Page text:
The Diary of Anne Frank, first published in its original Dutch edition in 1947—70 years ago-- documents the lives of two Jewish families living hidden in a secret attic in Amsterdam, Holland between 1942 and 1944, as described through the words of a 13- to 15-year-old girl. She wrote about the group’s day-to-day survival under constant threat of capture—and worse. Her writings, intelligent, witty and candid, deal with her relationships with her fellow fugitives; her first love; her ideals and aspirations; her reflections on good and evil; and her hopes for a future that never came. They were arrested by the Gestapo in the late summer of 1944; Anne died in a concentration camp in February or March of 1945 at the age of 15.
Anne’s diary was published in English five years after the original Dutch version, in 1952. Three years later Frances Goodrich and Albert Hackett adapted Anne’s writings into a Pulitzer Prize-winning play. In 1997 Wendy Kesselman published her own new adaptation of the play, based on newly-found writings of Anne Frank as well as survivor accounts. That version of The Diary of Anne Frank will open the 2017-2018 Missouri State University Theatre and Dance season, with performances in Craig Hall Balcony Theatre September 21-October 4. Directing the production is MSU Per-Course faculty member and Guest Director, Justin Baldwin from Chicago.
He and I talked about what might have been had Anne Frank survived, because her writing, her wisdom, were utterly remarkable for a teenager. “It’s heartbreaking—it’s ridiculous,” says Baldwin. “What a 13- to 15-year-old girl was able to write, and the thoughts she was able to put down, it’s absolutely beyond extraordinary.” And he’s a big fan of Wendy Kesselman’s adaptation of the Goodrich/Hackett play. “The 1950s version, to me—this is my personal opinion—was a little bit more focused on history, and a little bit more focused on the group as a whole. What I think Wendy Kesselman has done, in an absolutely beautiful way, is that she’s created a story about a little girl.” In other words, the focus is more strongly on Anne Frank herself than in the original play. “We’re seeing a story about Anne Frank rather than a story about the Holocaust as a whole—a much, much more personal journey. We’re really focusing our production, and focusing in on, the story of Anne.”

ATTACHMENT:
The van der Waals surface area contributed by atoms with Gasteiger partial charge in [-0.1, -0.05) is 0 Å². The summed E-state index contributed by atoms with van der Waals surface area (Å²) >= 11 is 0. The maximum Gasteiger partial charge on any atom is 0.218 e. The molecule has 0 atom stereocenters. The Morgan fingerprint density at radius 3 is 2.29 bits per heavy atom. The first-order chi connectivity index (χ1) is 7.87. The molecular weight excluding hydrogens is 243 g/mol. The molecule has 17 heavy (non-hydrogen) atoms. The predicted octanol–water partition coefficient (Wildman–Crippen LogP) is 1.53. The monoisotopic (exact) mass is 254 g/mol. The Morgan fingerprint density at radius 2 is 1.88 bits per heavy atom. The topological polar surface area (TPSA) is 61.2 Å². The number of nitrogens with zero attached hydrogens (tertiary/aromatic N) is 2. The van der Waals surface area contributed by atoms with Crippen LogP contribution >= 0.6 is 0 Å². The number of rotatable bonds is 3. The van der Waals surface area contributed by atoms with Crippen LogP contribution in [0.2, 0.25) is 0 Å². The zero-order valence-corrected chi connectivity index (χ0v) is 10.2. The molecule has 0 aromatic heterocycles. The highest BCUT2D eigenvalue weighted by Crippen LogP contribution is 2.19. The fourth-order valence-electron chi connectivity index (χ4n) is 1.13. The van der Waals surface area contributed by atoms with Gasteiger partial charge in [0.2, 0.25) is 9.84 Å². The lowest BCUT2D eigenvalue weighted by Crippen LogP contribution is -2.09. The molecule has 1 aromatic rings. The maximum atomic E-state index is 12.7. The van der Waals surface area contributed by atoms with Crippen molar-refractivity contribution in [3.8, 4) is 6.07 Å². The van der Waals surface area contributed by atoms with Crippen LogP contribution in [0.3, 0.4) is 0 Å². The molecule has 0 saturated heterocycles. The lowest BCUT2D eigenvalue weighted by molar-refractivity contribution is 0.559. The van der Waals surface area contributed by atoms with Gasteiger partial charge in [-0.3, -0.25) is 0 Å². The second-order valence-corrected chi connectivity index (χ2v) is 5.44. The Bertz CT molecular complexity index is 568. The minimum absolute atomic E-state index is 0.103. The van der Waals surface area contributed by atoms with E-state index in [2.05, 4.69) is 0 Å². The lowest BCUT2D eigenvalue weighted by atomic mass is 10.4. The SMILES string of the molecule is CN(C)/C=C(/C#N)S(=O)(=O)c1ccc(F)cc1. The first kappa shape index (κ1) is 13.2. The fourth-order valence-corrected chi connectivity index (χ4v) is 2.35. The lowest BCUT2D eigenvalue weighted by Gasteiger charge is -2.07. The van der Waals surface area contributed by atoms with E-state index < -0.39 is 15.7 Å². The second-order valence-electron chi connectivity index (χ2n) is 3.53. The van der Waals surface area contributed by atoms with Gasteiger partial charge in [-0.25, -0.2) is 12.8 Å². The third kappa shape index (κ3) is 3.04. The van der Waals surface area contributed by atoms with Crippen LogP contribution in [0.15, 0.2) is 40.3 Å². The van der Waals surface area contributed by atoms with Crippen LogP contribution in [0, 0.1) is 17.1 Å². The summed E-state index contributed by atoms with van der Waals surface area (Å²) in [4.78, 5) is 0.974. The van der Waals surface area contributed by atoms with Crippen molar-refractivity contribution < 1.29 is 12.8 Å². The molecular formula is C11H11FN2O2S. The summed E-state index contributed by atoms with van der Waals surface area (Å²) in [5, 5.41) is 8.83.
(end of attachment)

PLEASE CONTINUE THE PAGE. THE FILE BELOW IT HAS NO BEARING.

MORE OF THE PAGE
Adding to the effect is the staging in the small space of the Craig Hall Balcony Theatre. “My set designer Robert Little has designed an absolutely gorgeous set. It fills the space and gives us an absolutely beautiful amount of obstacles and hurdles” for the actors to “dance around and use. But what’s so lovely about what he’s done is, he’s opened it so the audience is not only sitting in their seats, but they’re sitting in the Annex with us. You’re going to smell it, breathe it, feel it, the whole time.”